LETTER

Marking women suspects stinks of Nazi Germany

Janarthani Arumugam

Published
Modified 4 Jun 2011, 9:39 am

Empower is outraged by the blatant abuse of police powers in their treatment of foreign sex workers as reported in the New Straits Time article ‘Top cop: ‘X’ serves as identification’ on June 4.

This was further exacerbated by the extremely chauvinistic remarks made by the Penang police chief Ayub Yaakob who was quoted as saying that these women had “wrecked marriages”, based on some complaints he had received from the public. Clearly, this is a calculated act of justifying the outrageous abuse of power by his subordinates and effectively pulling wool over the eyes of the public.

Again, we reiterate that Ayub is sexist because he does not assign any blame to the philandering husbands who had solicited the services of the women in the first place. The fact that these ‘customers’ have neglected their marriage vows were conveniently overlooked, perpetuating the idea that these were lured by temptation and innocence! Such double standards practised by Ayub is very unbecoming of his office and should be exposed for what it is.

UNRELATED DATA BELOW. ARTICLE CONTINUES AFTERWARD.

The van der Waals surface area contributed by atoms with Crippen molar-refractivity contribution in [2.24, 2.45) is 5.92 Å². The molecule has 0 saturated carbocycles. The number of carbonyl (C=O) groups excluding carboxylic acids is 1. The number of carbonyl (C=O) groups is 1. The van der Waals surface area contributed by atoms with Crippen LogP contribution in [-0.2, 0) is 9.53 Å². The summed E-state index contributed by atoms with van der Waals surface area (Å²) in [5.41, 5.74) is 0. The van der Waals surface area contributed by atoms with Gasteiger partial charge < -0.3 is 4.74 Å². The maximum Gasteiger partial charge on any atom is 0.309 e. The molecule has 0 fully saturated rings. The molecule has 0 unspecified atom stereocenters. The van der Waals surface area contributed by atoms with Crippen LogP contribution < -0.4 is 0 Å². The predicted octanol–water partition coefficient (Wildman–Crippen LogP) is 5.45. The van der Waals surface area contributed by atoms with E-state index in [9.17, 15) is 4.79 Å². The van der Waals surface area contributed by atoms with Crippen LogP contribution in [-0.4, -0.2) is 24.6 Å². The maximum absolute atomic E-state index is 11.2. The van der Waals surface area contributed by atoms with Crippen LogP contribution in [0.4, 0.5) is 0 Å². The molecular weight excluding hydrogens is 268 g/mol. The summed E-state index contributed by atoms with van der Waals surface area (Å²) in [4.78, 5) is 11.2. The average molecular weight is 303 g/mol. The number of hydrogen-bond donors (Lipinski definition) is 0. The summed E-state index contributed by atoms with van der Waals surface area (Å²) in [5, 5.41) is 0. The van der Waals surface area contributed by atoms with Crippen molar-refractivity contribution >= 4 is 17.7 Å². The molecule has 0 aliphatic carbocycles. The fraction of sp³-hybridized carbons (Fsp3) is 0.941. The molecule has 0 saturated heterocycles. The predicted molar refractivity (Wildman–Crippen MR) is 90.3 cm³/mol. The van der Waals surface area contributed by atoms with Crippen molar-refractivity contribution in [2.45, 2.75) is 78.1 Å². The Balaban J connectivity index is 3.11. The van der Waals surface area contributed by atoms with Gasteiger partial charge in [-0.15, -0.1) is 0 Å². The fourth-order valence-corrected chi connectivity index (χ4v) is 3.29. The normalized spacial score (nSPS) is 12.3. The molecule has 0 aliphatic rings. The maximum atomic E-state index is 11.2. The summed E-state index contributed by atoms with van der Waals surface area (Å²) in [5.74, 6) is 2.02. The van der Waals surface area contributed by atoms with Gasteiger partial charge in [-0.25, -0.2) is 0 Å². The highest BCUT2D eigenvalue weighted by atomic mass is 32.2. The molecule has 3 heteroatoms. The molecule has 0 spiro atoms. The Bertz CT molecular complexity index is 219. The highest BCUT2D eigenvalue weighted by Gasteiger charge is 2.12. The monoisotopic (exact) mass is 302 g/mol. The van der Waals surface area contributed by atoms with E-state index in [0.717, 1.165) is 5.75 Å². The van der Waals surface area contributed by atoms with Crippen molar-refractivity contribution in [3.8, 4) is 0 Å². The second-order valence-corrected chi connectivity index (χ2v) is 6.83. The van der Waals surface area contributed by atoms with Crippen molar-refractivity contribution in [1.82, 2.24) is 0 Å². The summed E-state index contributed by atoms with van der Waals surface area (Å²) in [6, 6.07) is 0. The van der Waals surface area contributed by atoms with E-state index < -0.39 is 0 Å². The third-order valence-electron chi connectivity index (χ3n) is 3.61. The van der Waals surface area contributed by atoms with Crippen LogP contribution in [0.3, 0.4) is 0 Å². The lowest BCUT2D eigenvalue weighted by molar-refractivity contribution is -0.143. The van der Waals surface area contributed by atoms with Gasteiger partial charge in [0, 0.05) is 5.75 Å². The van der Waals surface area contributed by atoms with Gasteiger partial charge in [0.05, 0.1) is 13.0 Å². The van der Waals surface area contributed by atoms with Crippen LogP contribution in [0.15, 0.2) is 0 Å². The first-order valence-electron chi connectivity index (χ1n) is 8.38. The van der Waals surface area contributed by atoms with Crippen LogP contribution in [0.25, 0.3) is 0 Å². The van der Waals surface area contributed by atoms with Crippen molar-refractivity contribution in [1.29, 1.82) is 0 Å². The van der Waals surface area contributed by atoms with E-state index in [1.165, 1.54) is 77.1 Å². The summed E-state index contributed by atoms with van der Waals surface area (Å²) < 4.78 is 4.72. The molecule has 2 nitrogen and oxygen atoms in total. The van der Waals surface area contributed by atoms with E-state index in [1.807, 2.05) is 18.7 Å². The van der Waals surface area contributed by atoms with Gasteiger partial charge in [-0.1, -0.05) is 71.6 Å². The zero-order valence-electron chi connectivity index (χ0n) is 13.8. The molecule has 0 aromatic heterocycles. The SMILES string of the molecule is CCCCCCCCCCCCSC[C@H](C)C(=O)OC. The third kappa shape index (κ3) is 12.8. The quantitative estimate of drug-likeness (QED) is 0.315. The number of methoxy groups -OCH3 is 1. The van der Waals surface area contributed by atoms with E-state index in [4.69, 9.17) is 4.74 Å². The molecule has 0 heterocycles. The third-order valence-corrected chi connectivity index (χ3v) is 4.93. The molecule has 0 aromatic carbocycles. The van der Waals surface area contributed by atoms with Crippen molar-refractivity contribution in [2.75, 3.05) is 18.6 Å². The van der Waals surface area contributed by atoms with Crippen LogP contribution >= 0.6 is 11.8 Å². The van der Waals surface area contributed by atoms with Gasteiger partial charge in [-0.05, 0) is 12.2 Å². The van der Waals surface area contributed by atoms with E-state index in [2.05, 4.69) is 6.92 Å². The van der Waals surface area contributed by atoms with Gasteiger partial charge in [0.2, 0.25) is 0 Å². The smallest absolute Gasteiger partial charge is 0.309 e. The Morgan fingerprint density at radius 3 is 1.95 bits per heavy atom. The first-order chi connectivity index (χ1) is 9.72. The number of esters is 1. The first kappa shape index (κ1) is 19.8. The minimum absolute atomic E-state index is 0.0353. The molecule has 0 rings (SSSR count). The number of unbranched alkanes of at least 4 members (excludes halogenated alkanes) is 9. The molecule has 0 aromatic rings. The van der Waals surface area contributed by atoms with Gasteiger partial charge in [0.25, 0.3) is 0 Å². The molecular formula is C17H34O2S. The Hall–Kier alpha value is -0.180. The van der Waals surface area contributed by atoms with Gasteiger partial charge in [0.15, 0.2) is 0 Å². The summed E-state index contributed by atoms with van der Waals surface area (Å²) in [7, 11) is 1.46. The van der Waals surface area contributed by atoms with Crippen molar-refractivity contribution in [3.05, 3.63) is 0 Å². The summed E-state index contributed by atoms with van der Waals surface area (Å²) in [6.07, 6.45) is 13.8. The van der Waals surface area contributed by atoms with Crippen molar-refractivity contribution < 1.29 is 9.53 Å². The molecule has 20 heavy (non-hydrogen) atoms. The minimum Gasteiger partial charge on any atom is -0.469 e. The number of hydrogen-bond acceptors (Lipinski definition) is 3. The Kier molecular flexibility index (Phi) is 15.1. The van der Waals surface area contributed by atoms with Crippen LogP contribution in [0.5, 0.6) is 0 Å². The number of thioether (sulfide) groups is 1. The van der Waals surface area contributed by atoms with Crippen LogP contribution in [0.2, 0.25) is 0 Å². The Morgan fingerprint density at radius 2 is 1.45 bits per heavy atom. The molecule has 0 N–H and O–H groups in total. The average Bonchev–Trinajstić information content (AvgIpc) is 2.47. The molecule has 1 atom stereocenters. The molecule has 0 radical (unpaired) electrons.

Furthermore, he has the privilege of utilising the media to demonise the women and diverting the attention of the public from the human rights violations suffered by the women. The authorities have deprived the women of dignity when they ‘branded’ their bodies.

Also, it is institutionalised discrimination when the authorities practice such heinous methods of marking human beings as cattle and labelling them, likening these methods to those employed by the Nazis during WWII.

Sex workers are ostracised because of the nature of their work. We must recognise that they are commodified by a larger oppressive system that exploits their sexuality and bodies.

The act of marking the bodies of the women by the police is also reflective of the same kind of appropriation of the bodies of women practised by institutions. It is highly ironic that the capitalistic forces commodify women while the institutions punish the women for it.

We strongly condemn the actions of the police and demand a formal investigation to bring these human rights violators to book. We also call upon the government to institute the recommendation made by civil society for the Independent Police Complaints And Misconduct Commission (IPCMC) to check the excesses of the police.

Janarthani Arumugam is programme officer of the rights NGO Empower.

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